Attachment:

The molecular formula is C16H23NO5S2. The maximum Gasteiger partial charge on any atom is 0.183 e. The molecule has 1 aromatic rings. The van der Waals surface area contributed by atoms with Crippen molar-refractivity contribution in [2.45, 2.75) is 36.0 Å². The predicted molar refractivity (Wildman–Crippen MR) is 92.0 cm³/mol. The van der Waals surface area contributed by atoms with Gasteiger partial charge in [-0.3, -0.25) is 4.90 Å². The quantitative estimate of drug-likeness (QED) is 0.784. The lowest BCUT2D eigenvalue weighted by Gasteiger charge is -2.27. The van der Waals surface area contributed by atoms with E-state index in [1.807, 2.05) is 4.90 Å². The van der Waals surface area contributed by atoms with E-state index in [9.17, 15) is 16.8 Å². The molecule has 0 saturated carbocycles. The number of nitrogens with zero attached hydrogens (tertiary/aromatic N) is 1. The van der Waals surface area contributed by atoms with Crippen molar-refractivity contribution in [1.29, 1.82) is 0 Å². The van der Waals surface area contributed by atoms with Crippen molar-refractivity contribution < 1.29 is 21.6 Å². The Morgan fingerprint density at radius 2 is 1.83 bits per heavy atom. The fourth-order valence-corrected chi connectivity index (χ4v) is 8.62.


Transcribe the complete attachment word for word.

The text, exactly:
The molecular formula is C16H23NO5S2. The maximum Gasteiger partial charge on any atom is 0.183 e. The molecule has 1 aromatic rings. The van der Waals surface area contributed by atoms with Crippen molar-refractivity contribution in [2.45, 2.75) is 36.0 Å². The predicted molar refractivity (Wildman–Crippen MR) is 92.0 cm³/mol. The van der Waals surface area contributed by atoms with Gasteiger partial charge in [-0.3, -0.25) is 4.90 Å². The quantitative estimate of drug-likeness (QED) is 0.784. The lowest BCUT2D eigenvalue weighted by Gasteiger charge is -2.27. The van der Waals surface area contributed by atoms with E-state index in [1.807, 2.05) is 4.90 Å². The van der Waals surface area contributed by atoms with E-state index in [9.17, 15) is 16.8 Å². The molecule has 0 saturated carbocycles. The number of nitrogens with zero attached hydrogens (tertiary/aromatic N) is 1. The van der Waals surface area contributed by atoms with Crippen molar-refractivity contribution in [1.29, 1.82) is 0 Å². The van der Waals surface area contributed by atoms with Crippen molar-refractivity contribution < 1.29 is 21.6 Å². The Morgan fingerprint density at radius 2 is 1.83 bits per heavy atom. The fourth-order valence-corrected chi connectivity index (χ4v) is 8.62.